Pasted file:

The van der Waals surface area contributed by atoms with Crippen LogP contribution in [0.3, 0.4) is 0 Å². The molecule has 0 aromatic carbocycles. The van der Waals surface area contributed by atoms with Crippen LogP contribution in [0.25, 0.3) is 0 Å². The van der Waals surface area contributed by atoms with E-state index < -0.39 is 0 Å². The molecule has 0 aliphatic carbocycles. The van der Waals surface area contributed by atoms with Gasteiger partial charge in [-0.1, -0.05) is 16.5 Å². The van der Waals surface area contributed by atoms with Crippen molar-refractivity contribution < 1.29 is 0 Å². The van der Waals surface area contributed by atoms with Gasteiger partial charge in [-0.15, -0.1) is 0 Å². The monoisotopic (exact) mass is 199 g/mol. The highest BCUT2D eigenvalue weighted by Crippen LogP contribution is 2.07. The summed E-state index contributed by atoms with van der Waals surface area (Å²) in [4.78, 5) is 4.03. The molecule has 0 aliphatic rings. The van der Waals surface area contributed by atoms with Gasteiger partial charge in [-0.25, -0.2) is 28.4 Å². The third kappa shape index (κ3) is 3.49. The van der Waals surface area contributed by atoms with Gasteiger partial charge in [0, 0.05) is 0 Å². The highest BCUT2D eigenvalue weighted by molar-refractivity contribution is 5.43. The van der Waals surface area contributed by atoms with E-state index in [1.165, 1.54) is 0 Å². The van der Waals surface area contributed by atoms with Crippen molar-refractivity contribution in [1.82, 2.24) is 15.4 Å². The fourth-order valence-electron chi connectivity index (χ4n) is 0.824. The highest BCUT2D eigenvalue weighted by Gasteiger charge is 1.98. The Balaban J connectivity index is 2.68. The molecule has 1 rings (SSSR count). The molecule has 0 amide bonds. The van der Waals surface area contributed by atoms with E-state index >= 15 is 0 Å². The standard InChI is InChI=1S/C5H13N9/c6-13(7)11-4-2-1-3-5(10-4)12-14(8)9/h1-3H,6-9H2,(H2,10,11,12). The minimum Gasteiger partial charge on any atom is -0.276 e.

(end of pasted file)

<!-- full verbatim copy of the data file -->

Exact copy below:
The van der Waals surface area contributed by atoms with Crippen LogP contribution in [0.3, 0.4) is 0 Å². The molecule has 0 aromatic carbocycles. The van der Waals surface area contributed by atoms with Crippen LogP contribution in [0.25, 0.3) is 0 Å². The van der Waals surface area contributed by atoms with E-state index < -0.39 is 0 Å². The molecule has 0 aliphatic carbocycles. The van der Waals surface area contributed by atoms with Gasteiger partial charge in [-0.1, -0.05) is 16.5 Å². The van der Waals surface area contributed by atoms with Crippen molar-refractivity contribution < 1.29 is 0 Å². The van der Waals surface area contributed by atoms with Gasteiger partial charge in [-0.15, -0.1) is 0 Å². The monoisotopic (exact) mass is 199 g/mol. The highest BCUT2D eigenvalue weighted by Crippen LogP contribution is 2.07. The summed E-state index contributed by atoms with van der Waals surface area (Å²) in [4.78, 5) is 4.03. The molecule has 0 aliphatic rings. The van der Waals surface area contributed by atoms with Gasteiger partial charge in [-0.25, -0.2) is 28.4 Å². The third kappa shape index (κ3) is 3.49. The van der Waals surface area contributed by atoms with Gasteiger partial charge in [0, 0.05) is 0 Å². The highest BCUT2D eigenvalue weighted by molar-refractivity contribution is 5.43. The van der Waals surface area contributed by atoms with E-state index in [1.165, 1.54) is 0 Å². The van der Waals surface area contributed by atoms with Crippen molar-refractivity contribution in [1.82, 2.24) is 15.4 Å². The fourth-order valence-electron chi connectivity index (χ4n) is 0.824. The highest BCUT2D eigenvalue weighted by Gasteiger charge is 1.98. The Balaban J connectivity index is 2.68. The molecule has 1 rings (SSSR count). The molecule has 0 amide bonds. The van der Waals surface area contributed by atoms with E-state index >= 15 is 0 Å². The standard InChI is InChI=1S/C5H13N9/c6-13(7)11-4-2-1-3-5(10-4)12-14(8)9/h1-3H,6-9H2,(H2,10,11,12). The minimum Gasteiger partial charge on any atom is -0.276 e.